Mum’s one-in-a-quintillion breakfast
Some say cracking a double yolk egg is good luck, but six in a row?
You've got better chances of winning the lotto apparently.
Gold Coast mum Corrine Finch was surprised when she cracked two double yolkers on Tuesday morning, documenting the find on Instagram.
And on Wednesday she couldn't believe it when she discovered another two.
But this morning she got a third shock - another two double yolkers.
"What are the odds?" she said.
Well, according to a quick Google search, they're one-in-a-quintillion - that's 18 zeros.
However a search does bring up several stories of people finding six double yolkers, so there's a fair few lucky people out there.
Another story says the odds are up to 10 quintillion.
I tried to do the numbers and I got 1e13 - whatever that means. Look, I'm a journalist, not a mathematician and my editor told me not to write War and Peace on the anomaly, so let's just say it's A LOT of zeros.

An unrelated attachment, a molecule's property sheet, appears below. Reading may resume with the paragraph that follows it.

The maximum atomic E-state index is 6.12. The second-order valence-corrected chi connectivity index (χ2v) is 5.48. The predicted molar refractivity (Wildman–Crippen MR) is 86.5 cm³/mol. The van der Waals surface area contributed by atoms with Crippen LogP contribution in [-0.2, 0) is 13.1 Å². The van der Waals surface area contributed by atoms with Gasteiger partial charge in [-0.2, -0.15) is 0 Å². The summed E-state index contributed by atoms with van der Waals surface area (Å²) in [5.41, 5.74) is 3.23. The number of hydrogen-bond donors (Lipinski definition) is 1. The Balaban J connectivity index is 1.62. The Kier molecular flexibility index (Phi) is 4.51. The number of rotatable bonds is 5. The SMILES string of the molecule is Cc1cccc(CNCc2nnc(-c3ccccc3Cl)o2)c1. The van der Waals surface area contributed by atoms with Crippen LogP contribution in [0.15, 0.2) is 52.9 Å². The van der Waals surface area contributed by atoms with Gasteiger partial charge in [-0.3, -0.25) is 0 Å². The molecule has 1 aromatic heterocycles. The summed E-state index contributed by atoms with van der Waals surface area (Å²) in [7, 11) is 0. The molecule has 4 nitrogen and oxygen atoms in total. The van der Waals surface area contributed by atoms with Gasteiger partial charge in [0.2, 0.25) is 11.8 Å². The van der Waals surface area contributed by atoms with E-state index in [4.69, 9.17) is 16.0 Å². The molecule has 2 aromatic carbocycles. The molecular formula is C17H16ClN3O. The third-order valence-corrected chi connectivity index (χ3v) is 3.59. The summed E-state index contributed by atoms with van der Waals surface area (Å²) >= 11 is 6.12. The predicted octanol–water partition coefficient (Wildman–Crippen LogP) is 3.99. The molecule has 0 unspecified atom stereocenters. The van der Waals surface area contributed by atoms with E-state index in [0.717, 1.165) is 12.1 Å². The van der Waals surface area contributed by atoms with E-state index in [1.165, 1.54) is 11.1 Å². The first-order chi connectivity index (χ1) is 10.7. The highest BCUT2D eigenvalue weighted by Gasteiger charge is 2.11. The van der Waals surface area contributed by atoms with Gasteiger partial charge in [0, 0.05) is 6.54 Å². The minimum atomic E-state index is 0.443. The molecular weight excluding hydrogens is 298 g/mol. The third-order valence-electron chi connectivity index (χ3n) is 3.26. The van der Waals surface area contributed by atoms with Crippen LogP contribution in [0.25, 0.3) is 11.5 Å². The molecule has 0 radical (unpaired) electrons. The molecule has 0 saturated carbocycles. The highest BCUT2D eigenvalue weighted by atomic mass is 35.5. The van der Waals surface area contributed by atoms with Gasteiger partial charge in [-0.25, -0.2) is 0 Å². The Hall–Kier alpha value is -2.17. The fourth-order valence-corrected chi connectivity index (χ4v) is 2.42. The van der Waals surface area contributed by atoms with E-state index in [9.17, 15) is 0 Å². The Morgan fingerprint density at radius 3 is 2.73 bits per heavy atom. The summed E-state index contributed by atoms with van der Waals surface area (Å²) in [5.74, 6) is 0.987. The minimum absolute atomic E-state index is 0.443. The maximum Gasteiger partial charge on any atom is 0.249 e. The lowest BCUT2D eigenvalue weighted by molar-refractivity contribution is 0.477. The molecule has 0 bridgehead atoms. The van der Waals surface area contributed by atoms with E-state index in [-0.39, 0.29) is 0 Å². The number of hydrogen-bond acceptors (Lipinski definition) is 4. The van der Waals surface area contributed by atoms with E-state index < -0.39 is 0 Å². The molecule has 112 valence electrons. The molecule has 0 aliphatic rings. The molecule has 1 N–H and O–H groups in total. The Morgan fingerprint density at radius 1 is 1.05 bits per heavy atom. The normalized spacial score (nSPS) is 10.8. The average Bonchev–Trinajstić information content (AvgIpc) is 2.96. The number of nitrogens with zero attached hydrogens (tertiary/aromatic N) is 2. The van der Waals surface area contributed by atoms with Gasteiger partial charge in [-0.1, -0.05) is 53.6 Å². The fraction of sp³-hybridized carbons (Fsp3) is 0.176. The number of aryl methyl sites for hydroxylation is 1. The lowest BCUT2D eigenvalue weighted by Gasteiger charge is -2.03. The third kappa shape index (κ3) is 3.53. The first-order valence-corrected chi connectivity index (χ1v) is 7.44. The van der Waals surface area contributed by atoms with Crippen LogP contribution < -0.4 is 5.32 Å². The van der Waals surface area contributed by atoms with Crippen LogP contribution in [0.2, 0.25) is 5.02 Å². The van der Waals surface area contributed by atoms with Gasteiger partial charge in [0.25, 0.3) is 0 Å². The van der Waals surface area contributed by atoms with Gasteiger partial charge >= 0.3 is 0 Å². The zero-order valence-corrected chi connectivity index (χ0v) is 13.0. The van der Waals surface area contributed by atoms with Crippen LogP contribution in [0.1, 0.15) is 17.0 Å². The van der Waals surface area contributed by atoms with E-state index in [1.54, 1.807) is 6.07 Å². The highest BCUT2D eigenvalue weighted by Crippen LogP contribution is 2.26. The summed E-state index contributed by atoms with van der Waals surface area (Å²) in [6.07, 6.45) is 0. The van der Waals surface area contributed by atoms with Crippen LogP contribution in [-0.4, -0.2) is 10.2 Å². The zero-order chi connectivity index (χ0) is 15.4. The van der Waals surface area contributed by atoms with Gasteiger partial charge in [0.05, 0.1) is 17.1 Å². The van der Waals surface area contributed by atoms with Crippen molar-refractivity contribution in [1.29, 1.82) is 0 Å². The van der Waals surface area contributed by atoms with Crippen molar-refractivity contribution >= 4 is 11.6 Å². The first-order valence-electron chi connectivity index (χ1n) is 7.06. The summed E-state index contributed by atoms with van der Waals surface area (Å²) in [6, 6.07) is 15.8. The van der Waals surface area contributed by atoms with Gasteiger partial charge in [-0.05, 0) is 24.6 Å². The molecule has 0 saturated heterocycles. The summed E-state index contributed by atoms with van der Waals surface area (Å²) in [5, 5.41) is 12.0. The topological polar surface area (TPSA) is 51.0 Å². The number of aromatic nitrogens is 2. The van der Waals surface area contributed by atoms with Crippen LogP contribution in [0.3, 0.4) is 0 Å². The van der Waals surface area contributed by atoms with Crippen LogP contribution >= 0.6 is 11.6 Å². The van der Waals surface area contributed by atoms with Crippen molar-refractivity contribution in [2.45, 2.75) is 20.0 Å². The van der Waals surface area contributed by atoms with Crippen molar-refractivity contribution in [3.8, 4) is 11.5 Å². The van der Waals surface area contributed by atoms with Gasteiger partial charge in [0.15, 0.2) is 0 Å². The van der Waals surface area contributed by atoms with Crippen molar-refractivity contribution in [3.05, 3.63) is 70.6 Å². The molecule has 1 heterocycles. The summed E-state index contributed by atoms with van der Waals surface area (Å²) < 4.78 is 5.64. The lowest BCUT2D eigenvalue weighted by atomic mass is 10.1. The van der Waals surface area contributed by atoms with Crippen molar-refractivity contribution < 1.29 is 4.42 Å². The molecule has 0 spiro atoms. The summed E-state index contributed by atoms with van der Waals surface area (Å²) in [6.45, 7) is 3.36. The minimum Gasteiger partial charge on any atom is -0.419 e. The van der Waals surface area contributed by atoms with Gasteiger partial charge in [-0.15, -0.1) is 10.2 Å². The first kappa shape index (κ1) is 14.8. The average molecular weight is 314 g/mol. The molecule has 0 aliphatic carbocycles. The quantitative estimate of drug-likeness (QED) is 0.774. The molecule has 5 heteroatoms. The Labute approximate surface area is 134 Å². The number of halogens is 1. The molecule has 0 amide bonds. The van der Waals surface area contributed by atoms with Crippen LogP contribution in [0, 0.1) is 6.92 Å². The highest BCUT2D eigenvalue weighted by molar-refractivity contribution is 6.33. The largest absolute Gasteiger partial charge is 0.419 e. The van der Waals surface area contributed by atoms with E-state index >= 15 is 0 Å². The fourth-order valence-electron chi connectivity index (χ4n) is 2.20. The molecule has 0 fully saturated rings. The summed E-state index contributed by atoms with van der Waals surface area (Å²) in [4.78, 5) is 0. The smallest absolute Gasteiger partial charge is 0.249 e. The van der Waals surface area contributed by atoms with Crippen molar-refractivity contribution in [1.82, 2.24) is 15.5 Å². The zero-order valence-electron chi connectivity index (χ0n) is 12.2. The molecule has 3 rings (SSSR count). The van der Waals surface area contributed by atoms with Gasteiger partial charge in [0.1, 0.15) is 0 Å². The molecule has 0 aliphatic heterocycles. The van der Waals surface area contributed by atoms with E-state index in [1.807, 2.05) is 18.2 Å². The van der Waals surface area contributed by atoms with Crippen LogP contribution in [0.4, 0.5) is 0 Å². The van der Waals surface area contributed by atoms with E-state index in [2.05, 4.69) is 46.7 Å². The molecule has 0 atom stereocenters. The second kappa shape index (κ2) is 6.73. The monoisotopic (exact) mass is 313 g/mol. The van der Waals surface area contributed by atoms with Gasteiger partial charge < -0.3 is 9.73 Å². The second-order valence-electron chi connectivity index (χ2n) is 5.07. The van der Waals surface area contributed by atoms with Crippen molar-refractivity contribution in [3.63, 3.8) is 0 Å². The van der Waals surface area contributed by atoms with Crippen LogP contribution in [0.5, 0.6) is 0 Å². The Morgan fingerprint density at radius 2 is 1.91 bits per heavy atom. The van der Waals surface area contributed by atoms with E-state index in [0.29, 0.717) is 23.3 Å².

The British Egg Information Service says one in every 1000 eggs are estimated to be a double yolker.
But for young hens, it's estimated to be one in 100.
Because cartons usually come from the same flock, and you can assume the hens would be about the same age, you then multiply 1000 x 100 x 100 and so on.
"It's really, really rare to get a double yolker but more common, if you get one double yolker, to then get more," a spokeswoman from the service told the Mirror in 2017 when a man found six in his carton.
"You get double yolks when a young hen's reproductive system is not fully developed. It's quite unlikely, less than 0.1 per cent. But if a group of hens is the same age, you are more likely to then get more double yolkers from that group of hens."
According to old "yolklore", a double yolker is a sign of a forthcoming pregnancy, and Mrs Finch does indeed have a second baby on the way.
It's not twins though.